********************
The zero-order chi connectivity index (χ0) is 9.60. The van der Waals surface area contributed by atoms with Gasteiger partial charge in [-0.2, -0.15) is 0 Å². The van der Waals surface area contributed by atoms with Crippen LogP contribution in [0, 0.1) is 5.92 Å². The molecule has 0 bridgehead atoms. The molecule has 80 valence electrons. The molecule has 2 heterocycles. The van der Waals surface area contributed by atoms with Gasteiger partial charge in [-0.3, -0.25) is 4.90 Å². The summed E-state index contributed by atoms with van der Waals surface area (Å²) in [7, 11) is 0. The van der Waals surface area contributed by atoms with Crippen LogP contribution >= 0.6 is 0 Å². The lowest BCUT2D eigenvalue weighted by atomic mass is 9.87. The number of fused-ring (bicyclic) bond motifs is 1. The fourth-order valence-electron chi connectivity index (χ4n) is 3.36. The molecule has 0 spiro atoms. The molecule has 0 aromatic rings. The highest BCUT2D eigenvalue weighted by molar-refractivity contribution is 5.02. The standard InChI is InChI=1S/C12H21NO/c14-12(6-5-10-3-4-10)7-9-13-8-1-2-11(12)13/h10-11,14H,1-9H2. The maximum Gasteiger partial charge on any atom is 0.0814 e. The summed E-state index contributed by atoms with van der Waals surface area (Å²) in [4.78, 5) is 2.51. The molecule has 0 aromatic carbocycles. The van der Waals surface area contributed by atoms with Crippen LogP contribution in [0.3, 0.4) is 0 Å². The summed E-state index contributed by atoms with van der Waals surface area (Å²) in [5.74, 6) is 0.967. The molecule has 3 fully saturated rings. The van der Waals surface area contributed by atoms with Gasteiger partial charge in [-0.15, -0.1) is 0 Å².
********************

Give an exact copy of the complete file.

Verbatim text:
The zero-order chi connectivity index (χ0) is 9.60. The van der Waals surface area contributed by atoms with Gasteiger partial charge in [-0.2, -0.15) is 0 Å². The van der Waals surface area contributed by atoms with Crippen LogP contribution in [0, 0.1) is 5.92 Å². The molecule has 0 bridgehead atoms. The molecule has 80 valence electrons. The molecule has 2 heterocycles. The van der Waals surface area contributed by atoms with Gasteiger partial charge in [-0.3, -0.25) is 4.90 Å². The summed E-state index contributed by atoms with van der Waals surface area (Å²) in [7, 11) is 0. The van der Waals surface area contributed by atoms with Crippen LogP contribution >= 0.6 is 0 Å². The lowest BCUT2D eigenvalue weighted by atomic mass is 9.87. The number of fused-ring (bicyclic) bond motifs is 1. The fourth-order valence-electron chi connectivity index (χ4n) is 3.36. The molecule has 0 spiro atoms. The molecule has 0 aromatic rings. The highest BCUT2D eigenvalue weighted by molar-refractivity contribution is 5.02. The standard InChI is InChI=1S/C12H21NO/c14-12(6-5-10-3-4-10)7-9-13-8-1-2-11(12)13/h10-11,14H,1-9H2. The maximum Gasteiger partial charge on any atom is 0.0814 e. The summed E-state index contributed by atoms with van der Waals surface area (Å²) in [4.78, 5) is 2.51. The molecule has 0 aromatic carbocycles. The van der Waals surface area contributed by atoms with Crippen LogP contribution in [0.3, 0.4) is 0 Å². The summed E-state index contributed by atoms with van der Waals surface area (Å²) in [5.74, 6) is 0.967. The molecule has 3 fully saturated rings. The van der Waals surface area contributed by atoms with Gasteiger partial charge in [-0.15, -0.1) is 0 Å².